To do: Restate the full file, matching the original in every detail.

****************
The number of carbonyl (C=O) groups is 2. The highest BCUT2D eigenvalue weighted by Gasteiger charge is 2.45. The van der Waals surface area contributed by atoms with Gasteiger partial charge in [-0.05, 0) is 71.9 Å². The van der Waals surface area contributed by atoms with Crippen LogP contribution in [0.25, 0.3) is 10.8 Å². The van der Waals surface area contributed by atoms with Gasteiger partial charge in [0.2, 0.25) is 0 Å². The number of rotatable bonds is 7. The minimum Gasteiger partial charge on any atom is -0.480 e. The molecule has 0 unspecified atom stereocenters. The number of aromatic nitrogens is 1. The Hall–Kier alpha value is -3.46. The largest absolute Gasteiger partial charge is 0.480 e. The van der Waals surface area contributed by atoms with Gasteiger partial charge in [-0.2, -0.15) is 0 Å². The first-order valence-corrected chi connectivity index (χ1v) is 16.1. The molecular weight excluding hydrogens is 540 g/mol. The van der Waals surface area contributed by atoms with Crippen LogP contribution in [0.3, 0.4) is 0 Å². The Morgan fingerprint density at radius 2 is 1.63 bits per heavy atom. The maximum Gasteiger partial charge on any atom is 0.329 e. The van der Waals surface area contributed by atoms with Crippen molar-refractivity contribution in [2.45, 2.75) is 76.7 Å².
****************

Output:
The number of carbonyl (C=O) groups is 2. The highest BCUT2D eigenvalue weighted by Gasteiger charge is 2.45. The van der Waals surface area contributed by atoms with Gasteiger partial charge in [-0.05, 0) is 71.9 Å². The van der Waals surface area contributed by atoms with Crippen LogP contribution in [0.25, 0.3) is 10.8 Å². The van der Waals surface area contributed by atoms with Gasteiger partial charge in [0.2, 0.25) is 0 Å². The number of rotatable bonds is 7. The minimum Gasteiger partial charge on any atom is -0.480 e. The molecule has 0 unspecified atom stereocenters. The number of aromatic nitrogens is 1. The Hall–Kier alpha value is -3.46. The largest absolute Gasteiger partial charge is 0.480 e. The van der Waals surface area contributed by atoms with Gasteiger partial charge in [-0.2, -0.15) is 0 Å². The first-order valence-corrected chi connectivity index (χ1v) is 16.1. The molecular weight excluding hydrogens is 540 g/mol. The van der Waals surface area contributed by atoms with Crippen LogP contribution in [0.3, 0.4) is 0 Å². The Morgan fingerprint density at radius 2 is 1.63 bits per heavy atom. The maximum Gasteiger partial charge on any atom is 0.329 e. The van der Waals surface area contributed by atoms with Crippen molar-refractivity contribution in [2.45, 2.75) is 76.7 Å².